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Nungesser idea viable way to reform LA film credits

Is Lt. Gov. Billy Nungesser on to a good idea concerning the Motion Picture Investor Tax Credit that can both keep the film industry shooting prodigiously in Louisiana and as a result not have the state lose money hand over fist?

Nungesser, whose portfolio includes culture and tourism although the state’s Department of Economic Development oversees the credit, proposed to a reporter a profit-sharing arrangement for Louisiana not unlike that enjoyed by participants in movie productions. Typically, parties involved negotiate for a share of the net profits of a production. Nungesser suggests for blockbusters that the state get a cut of that action, liking it to oil wells where one strike can pay for lots of dry holes.

That could offset the huge taxpayer losses suffered on the program, which returns less than a quarter of every dollar spent to the state. At the same time, it could present a way to reverse the recent pullback of productions in Louisiana, as a consequence of reforms to the credit that eliminated its virtual open-ended status.


Time for Port of Caddo-Bossier to stand on its own

Various propositions merit Caddo and Bossier Parish voters’ attention on Apr. 9, with most deserving approval. But in one case, the time has come to cut the apron strings.

In Caddo Parish, voters must judge three property tax renewals of the Caddo parish School District. They service ongoing concerns and do not constitute new construction or hiring. A surcharge for Fire District #4 and in Bossier Parish a property tax for Benton Fire District #4 also appear.

Voters in both will consider the renewal of the 2.5 mill tax paid by property owners in the parishes. First imposed in 1994, it actually does not terminate through 2018, so the renewal would come nearly two years prior to the tax’s extinguishment.


Electoral politics intrude on PSC decision-making

A recent important decision by Louisiana’s Public Service Commission gave one of its number running for a higher office the chance to take the ordinary and grandstand to leverage it in a way to assist in his chances for this election.

CLECO, the state’s third-largest power utility, received permission from the PSC to be acquired by a consortium of mainly foreign pension investors. The consortium will pay a 15 percent premium to the equity’s price on Oct. 17, 2014, the day of the initial announcement of the deal. The original offer also promised minimal changes to management and none to staffing levels or to employees’ compensation, an increased Louisiana representation including customers on its board, no rate hikes, and a contribution to economic development funding. Shareholders overwhelmingly approved the deal over a year ago.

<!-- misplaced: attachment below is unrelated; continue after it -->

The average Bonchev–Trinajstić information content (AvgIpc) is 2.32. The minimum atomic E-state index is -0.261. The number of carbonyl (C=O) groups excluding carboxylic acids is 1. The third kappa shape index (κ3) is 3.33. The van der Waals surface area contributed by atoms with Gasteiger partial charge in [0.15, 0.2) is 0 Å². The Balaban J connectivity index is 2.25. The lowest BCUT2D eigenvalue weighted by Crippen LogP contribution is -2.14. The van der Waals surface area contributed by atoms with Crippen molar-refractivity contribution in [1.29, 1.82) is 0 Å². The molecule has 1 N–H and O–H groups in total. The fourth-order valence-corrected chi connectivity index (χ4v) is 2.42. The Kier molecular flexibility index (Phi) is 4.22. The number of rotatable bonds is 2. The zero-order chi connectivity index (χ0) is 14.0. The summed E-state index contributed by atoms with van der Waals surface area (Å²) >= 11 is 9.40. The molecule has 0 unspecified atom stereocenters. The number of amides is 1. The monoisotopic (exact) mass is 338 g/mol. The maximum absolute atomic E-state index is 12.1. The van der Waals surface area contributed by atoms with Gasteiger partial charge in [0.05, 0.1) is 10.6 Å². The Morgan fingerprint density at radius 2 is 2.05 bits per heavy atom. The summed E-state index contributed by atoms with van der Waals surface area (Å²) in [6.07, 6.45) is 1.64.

But wary of the PSC – it had forced rate reductions on the company prior to the deal that resulted in reduced earnings afterwards – the investors also came up with additional concessions, including a credit of $125 million credit over 15 years to customers. CLECO’s rates exceed typical statewide rates by around 20 percent, because of its smaller and relatively rural base that drives up costs.


Real world market proves tough on LA filmmakers

Let’s pull out the handkerchiefs and tune up the violins for the film and television industry in Louisiana as it learns that life in the real world sux.

A fat and happy industry through 2014 had separated a net over $1 billion from taxpayers’ earnings since the Motion Picture Investor Tax Credit had come into law in 2002, with a net negative return on investment for the state of anywhere from 435 to 769 percent in that time period. Oddly, policy-makers did not consider this a problem (and some, like current Commissioner of Administration Jay Dardenne saw it as beneficial) until dire (and subsequently correct) warnings of severe budgetary strains prompted them to place, among other things, a moratorium on buybacks for this fiscal year and cap redemptions at $180 million annually for the fiscal years 2016-18. The state otherwise buys back the credits for 85 percent of value (they also trade among interested parties) and previously had no limits on the amount the state would pay out on a yearly basis.

With an estimate of several hundred million bucks worth of credits out there, analysts thought the moratorium would prevent a rush on buybacks that act as a subset of redemptions, squeezing out any new projects. During the year, some of the surplus could deflate, leaving some room to resume buybacks starting in FY 2017.